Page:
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What follows is a list of simple ways to be green in your everyday life.
They don’t cost a penny.
But they save a bunch!
Money-Saving Green Tips
In the morning, draw the window blinds or curtains over east-facing windows. (The natural conservation of energy.)
In the afternoon, draw the window coverings over south- and west-facing windows. (Use passive solar energy.)
Unplug any rechargeable power tools that you seldom use. (The batteries in most cordless tools hold their charge for up to a year, and only lose a small amount of their charge each month.)
Washing a full load of dishes in the dishwasher is more efficient than washing the same dishes by hand. (Run larger loads, and give up doing them by hand.)
Let dishes air-dry in the dishwasher after running a full load. (Instead of using the dishwasher’s heat-dry setting.)
Turn down the heat in your home, add logs in your fireplace instead. (Bonus points if you split the logs yourself!)
Put on a sweater, instead of turning up the heat in your home. (Socks & slippers help, too.)
Save on water by using the leftover water from boiled eggs to water your plants — indoors or out. (The calcium form the shells gathers in the water and creates the perfect antioxidant for your plants.)
In the winter, open your window blinds or curtains to let in natural heat from the sun. Then, close them once the sun sets. (This could reduce your heating bills by 10%.)
In the summer, block out sunlight with exterior blinds, shutters, or awnings. (This will cut your cooling bills up to 33%.)
Move your refrigerator out of direct sunlight and/or away from the range. Both of those things force the fridge’s compressor to use up more energy than necessary. (If you can’t move it, at least block the sunny windows with curtains OR put as big of a buffer as you can between the fridge and the range.)
Turn down the hot water temp on your washing machine. (They say that most perspiration and dirt dislodges at body temperature, so you don’t need water that’s warmer than 100 degrees.)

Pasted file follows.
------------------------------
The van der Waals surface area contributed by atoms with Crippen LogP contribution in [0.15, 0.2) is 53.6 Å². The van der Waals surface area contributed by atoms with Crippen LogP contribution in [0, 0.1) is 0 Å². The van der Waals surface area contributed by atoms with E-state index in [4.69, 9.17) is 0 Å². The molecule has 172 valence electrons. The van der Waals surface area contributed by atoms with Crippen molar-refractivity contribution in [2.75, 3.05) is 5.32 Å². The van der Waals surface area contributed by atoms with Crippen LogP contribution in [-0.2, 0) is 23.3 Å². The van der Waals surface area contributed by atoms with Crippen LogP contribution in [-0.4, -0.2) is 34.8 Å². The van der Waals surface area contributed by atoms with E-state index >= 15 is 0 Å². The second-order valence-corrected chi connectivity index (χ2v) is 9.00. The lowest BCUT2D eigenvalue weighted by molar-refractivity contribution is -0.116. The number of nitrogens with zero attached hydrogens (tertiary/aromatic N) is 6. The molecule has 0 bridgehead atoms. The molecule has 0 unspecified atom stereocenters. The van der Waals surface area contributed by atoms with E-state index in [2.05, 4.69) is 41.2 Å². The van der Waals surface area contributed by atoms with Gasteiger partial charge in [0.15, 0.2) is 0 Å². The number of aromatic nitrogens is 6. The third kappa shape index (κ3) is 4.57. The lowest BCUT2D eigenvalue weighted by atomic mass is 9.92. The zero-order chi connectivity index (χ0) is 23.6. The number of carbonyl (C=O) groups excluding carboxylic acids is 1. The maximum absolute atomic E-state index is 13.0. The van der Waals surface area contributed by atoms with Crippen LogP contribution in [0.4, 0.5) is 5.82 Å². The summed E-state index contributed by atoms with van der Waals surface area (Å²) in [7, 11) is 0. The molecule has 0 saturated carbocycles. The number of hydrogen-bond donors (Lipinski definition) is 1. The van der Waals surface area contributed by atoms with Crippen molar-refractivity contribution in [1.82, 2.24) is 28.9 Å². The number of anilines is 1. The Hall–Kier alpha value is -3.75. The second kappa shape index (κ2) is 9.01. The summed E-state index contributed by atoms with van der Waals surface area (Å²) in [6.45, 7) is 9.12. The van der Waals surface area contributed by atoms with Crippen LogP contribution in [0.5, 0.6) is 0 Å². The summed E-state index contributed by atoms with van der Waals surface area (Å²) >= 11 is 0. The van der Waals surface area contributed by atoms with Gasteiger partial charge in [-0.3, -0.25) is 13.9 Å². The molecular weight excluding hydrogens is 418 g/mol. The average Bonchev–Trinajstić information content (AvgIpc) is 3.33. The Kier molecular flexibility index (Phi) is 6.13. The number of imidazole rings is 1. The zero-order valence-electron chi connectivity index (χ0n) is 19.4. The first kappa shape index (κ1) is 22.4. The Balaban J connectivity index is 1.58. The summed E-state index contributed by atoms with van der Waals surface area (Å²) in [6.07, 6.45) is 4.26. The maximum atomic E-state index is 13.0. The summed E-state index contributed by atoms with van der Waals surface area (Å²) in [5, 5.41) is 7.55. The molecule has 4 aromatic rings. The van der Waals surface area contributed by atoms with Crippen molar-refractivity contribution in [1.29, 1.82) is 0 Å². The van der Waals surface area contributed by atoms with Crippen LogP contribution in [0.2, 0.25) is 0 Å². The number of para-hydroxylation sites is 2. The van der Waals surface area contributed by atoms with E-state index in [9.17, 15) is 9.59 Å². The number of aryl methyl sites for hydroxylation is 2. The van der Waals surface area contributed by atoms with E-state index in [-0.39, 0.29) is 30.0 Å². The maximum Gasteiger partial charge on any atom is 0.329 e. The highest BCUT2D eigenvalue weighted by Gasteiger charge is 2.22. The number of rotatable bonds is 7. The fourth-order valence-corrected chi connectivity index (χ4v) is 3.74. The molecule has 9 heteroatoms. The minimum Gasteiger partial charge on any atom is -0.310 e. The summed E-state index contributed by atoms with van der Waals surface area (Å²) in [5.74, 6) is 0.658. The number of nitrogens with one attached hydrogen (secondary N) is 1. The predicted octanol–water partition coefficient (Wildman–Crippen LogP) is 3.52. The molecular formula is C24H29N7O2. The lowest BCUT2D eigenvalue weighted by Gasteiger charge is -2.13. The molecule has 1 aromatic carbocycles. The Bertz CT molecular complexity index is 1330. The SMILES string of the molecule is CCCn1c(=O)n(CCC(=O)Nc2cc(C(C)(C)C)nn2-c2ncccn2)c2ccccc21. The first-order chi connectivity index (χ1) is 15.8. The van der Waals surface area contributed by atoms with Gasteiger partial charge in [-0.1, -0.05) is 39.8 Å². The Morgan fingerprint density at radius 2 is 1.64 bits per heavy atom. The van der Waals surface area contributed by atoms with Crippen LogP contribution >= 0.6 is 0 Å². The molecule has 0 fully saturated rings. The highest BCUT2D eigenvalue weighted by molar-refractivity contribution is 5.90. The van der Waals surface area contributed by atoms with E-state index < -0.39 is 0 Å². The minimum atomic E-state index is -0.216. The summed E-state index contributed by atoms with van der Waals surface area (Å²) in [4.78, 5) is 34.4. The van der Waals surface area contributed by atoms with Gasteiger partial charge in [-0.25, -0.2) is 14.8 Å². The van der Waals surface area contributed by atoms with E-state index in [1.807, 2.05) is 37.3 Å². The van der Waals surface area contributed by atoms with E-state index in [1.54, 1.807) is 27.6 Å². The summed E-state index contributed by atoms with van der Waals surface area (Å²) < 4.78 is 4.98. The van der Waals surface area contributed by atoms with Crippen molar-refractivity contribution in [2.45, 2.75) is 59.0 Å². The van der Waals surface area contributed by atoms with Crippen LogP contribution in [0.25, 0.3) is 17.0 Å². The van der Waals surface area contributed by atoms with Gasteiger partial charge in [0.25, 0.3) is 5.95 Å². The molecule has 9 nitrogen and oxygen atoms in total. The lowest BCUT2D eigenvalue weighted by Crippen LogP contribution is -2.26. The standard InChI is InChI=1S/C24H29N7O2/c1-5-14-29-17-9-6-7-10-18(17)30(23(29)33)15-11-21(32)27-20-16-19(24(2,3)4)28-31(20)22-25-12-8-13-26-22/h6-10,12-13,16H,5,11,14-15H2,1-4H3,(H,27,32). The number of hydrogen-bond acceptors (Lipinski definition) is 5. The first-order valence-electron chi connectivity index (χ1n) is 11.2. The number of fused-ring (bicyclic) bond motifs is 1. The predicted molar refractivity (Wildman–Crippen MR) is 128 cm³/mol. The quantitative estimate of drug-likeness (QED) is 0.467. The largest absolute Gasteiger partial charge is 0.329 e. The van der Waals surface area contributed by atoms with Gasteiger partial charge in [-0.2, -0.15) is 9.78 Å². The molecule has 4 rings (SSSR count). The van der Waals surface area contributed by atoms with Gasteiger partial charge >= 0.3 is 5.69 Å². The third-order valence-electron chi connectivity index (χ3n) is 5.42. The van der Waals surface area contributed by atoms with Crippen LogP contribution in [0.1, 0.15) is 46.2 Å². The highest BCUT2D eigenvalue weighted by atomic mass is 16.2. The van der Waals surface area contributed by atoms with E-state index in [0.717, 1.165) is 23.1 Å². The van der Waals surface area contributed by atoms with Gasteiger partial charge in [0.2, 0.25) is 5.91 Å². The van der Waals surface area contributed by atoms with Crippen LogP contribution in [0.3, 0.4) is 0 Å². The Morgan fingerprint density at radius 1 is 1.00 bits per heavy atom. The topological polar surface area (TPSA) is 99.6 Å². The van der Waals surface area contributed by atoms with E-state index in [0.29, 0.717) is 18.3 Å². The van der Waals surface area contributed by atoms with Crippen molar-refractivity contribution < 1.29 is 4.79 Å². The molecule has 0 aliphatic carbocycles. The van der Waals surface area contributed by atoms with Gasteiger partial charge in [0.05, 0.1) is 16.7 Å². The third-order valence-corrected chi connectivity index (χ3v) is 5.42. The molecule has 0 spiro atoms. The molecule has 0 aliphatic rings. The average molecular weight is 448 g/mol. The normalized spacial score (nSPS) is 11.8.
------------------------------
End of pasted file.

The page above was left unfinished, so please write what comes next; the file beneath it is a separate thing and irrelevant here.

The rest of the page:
Instead of jotting notes on paper, use a dry-erase marker to write notes on the mirrors in your home. (Less paper waste.)
Turn down the temperature on your hot water heater to around 120 degrees. (Most keep theirs set on 140 degrees.)
Wipe your feet at the door to drastically reduce the amount of grime tracked in. (Which means fewer pathogens that cause disease and less chemical cleanup.)
Keep your refrigerator’s temperature between 37 and 40 degrees and your freezer’s temp between 0 and 5 degrees. (Stick an appliance thermometer in a glass of water in the center of your fridge — or between frozen foods in the freezer — overnight.)
Make it a habit to change your furnace filters every 1-3 months. (Restricted air flow increases energy use.)
Shut down your computer when you’re not using it. (Or, at least turn off the monitor when not in use.)
Take a trip through each room of your house and turn off or unplug any electronic gadgets that you don’t use regularly. (Some of the most wasteful energy is that consumed from appliances and electronics when they’re not in use.)
Send less water down the drain by filling a plastic bottle with water and then placing it in the tank of your toilet. (This means less water is needed to refill the tank each time you flush.)
Use scraps of paper, old envelopes, etc. to write notes on, instead of buying fancy notepads & sticky notes. (Any pieces of paper that are only printed on one side can be reused for notes, etc.)
Take your own bags to the grocery store and use them to bag your groceries each time. (Depending on the type of bags you choose — plastic, paper, or canvas — you could get anywhere from 2 to 200 uses from each bag.)
Remember that several of the household products you probably already have on hand (baking soda, cornstarch, white vinegar, toothpaste) can be used as green cleaners for everyday spills and messes.
Use rags and cloth napkins instead of paper towels and paper napkins. (This reduces paper waste.)
When doing the laundry, use cold water as often as possible. (It works better at removing dirt & grit anyway.)
Use a wooden drying rack to air dry your clothing, instead of a clothes dryer. (Air is free.)
Ride your bike instead of driving your car. (Give a hoot, don’t pollute.)
Block drafts underneath doors & windows with towels or rags. (Keep the cold air out.)
My experience with living green consists of taking baby steps (like making one big change each year as my New Year's resolution) — because I've seen too many people burn out on trying to 'Save the Planet'. I share a lot of Simple Ways To Go Green, as I find new and successful strategies that have worked for me. While I'm baby-stepping my ecofriendly habits in life, you will find me at the corner of Good News & Fun Times as publisher of The Fun Times Guide (32 fun & helpful websites).